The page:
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The title now appears in the browser tab.

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Add content

Along with the table, you may want to add some text or other content to your reports. One use case could be a description of what is depicted in the table and how to react in accordance to it. But then again, your imagination is the limit, you could, for instance, use the content of the given table to set conditions to adapt the text to the situation.

To add extra content to an Html report, we are using the ” -PreContent” and ” -PostContent” parameters of the “ConvertTo-Html” cmdlet. In the example below we list the Chrome processes.

PS D:\> $chrome = $process | where name -eq “chrome”

PS D:\> $precontent = “List of processes on $env:COMPUTERNAME.”

PS D:\> $postcontent= “There are $($chrome.count) chrome processes running.”

PS D:\> $process | ConvertTo-Html -CssUri .\MyStyleSheet.Css -PostContent $postcontent -PreContent $precontent | Out-File .\Process.Html

The PreContent is added after the body tag and the PostContent is added before the /body tag.

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The report obviously shows these new changes in the browser.

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Now, this was a very simple example but one can think of various usages for those. For instance, you could imagine adding the content of a log file or appending another table to the existing one (more on the “-Fragment” parameter below).

Change the color of the first row

I wanted to add this section to demonstrate how to change the color of the first row of the table. Although it may sound gimmicky I find it quite useful to know the status of a report at a glance and it is fairly easy to do with a tiny bit of Css. Note that if you use internal style sheets (which we are about to do) you can use it in emails.

For this example, we are listing the datastores in PowerCLI. According to the amount of free space of the most used datastore, it will change the top row to blue, yellow or red. The PowerShell code below is self-explanatory to understand how this works. As you can see we use the style section to change the color of the top row according to whether a datastore is found with less than 30% (red), 40% (yellow). If no datastore exist in either, the color will be blue. These thresholds are that high to make it go red, you are fine with 30%.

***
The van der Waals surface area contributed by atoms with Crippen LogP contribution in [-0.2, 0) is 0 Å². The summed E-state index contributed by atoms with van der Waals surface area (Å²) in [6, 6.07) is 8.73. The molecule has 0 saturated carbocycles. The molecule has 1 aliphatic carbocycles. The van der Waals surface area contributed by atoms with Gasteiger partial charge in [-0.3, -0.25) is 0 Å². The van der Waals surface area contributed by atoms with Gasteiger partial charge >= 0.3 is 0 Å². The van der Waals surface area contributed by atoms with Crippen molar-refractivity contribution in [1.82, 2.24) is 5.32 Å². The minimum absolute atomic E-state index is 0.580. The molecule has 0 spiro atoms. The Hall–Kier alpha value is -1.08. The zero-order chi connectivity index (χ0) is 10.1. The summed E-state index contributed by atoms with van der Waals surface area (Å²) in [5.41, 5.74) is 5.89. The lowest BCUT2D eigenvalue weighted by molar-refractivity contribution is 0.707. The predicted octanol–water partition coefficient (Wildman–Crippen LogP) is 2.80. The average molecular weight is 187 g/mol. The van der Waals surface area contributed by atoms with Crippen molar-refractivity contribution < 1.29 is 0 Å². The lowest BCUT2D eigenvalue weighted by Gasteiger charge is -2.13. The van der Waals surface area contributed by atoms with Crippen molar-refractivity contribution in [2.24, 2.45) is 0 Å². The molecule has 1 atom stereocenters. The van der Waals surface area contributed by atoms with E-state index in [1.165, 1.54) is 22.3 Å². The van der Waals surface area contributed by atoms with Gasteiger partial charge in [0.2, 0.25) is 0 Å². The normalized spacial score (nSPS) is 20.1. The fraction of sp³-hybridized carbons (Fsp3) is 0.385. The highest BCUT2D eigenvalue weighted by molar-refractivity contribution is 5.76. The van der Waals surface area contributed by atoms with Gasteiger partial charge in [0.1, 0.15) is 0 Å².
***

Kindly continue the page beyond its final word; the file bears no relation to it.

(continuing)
$yellow = 40

$red = 30

$PreContent = “Free space thresholds: Yellow 40% ; Red 30%”

$Datastore = Get-Datastore

if ($Datastore | where { ($_.freespacegb / $_.capacitygb * 100) -lt $red }) {$color = “red”}
elseif ($Datastore | where { ($_.freespacegb / $_.capacitygb * 100) -lt $yellow }) {$color = “yellow”}
else {$color = “blue”}

$style = “< style > table th { background: $color; } table, th, td { border: 1px solid; } < /style >”

$Html = $Datastore | ConvertTo-Html -Property name,freespacegb,capacitygb -Head $style -PreContent $PreContent

$Html | Out-File Datastore-Report.Html

Here is what it looks like when a datastore is found with less than 30% of free space in this instance. In this case “Datastore-X3”.

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The “Fragment” parameter

I decided to dedicate a whole chapter to this parameter because I find it very useful and can be used in multiple cases. The purpose of this parameter is to exclude the HTML, HEAD, TITLE, and BODY tags from the output. Which means only the Html code of the table itself will be in the output. In this section, we are going to review a few of these use cases and see what we can do with it.

Multiple tables in one report

In the below example we are stacking a table of processes and a table of services. We use the ” -PostContent” parameter to append the service table with a br tag to leave some space in between.

PS D:\> $Service = Get-Service | select -fi 5 | ConvertTo-Html -Property status,name,displayname

PS D:\> $process | ConvertTo-Html -CssUri .\MyStyleSheet.Css -PostContent (“$Service”) | Out-File .\Process.Html

The result in the browser is as follows.